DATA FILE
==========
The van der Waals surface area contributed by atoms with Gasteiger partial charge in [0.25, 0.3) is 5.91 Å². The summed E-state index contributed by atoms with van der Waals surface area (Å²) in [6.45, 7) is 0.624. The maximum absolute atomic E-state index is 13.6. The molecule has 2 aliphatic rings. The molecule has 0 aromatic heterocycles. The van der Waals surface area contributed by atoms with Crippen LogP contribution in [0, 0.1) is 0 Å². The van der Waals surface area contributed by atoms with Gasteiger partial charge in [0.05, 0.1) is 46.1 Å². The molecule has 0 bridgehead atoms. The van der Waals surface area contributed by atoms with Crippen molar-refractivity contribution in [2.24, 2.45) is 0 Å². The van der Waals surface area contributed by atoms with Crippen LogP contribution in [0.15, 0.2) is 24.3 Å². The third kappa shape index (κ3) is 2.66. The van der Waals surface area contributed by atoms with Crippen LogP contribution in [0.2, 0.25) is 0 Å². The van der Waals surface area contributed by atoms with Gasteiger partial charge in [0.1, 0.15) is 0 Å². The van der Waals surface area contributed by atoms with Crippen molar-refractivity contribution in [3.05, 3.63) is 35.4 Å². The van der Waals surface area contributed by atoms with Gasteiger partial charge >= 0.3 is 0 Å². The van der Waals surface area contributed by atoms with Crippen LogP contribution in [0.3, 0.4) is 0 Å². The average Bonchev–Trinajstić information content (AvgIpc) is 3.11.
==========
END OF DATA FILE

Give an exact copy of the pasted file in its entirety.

The van der Waals surface area contributed by atoms with Gasteiger partial charge in [0.25, 0.3) is 5.91 Å². The summed E-state index contributed by atoms with van der Waals surface area (Å²) in [6.45, 7) is 0.624. The maximum absolute atomic E-state index is 13.6. The molecule has 2 aliphatic rings. The molecule has 0 aromatic heterocycles. The van der Waals surface area contributed by atoms with Crippen LogP contribution in [0, 0.1) is 0 Å². The van der Waals surface area contributed by atoms with Gasteiger partial charge in [0.05, 0.1) is 46.1 Å². The molecule has 0 bridgehead atoms. The van der Waals surface area contributed by atoms with Crippen molar-refractivity contribution in [2.24, 2.45) is 0 Å². The van der Waals surface area contributed by atoms with Crippen LogP contribution in [0.15, 0.2) is 24.3 Å². The third kappa shape index (κ3) is 2.66. The van der Waals surface area contributed by atoms with Crippen LogP contribution in [0.2, 0.25) is 0 Å². The van der Waals surface area contributed by atoms with Gasteiger partial charge in [0.1, 0.15) is 0 Å². The van der Waals surface area contributed by atoms with Crippen molar-refractivity contribution in [3.05, 3.63) is 35.4 Å². The van der Waals surface area contributed by atoms with Gasteiger partial charge >= 0.3 is 0 Å². The van der Waals surface area contributed by atoms with Crippen LogP contribution in [0.3, 0.4) is 0 Å². The average Bonchev–Trinajstić information content (AvgIpc) is 3.11.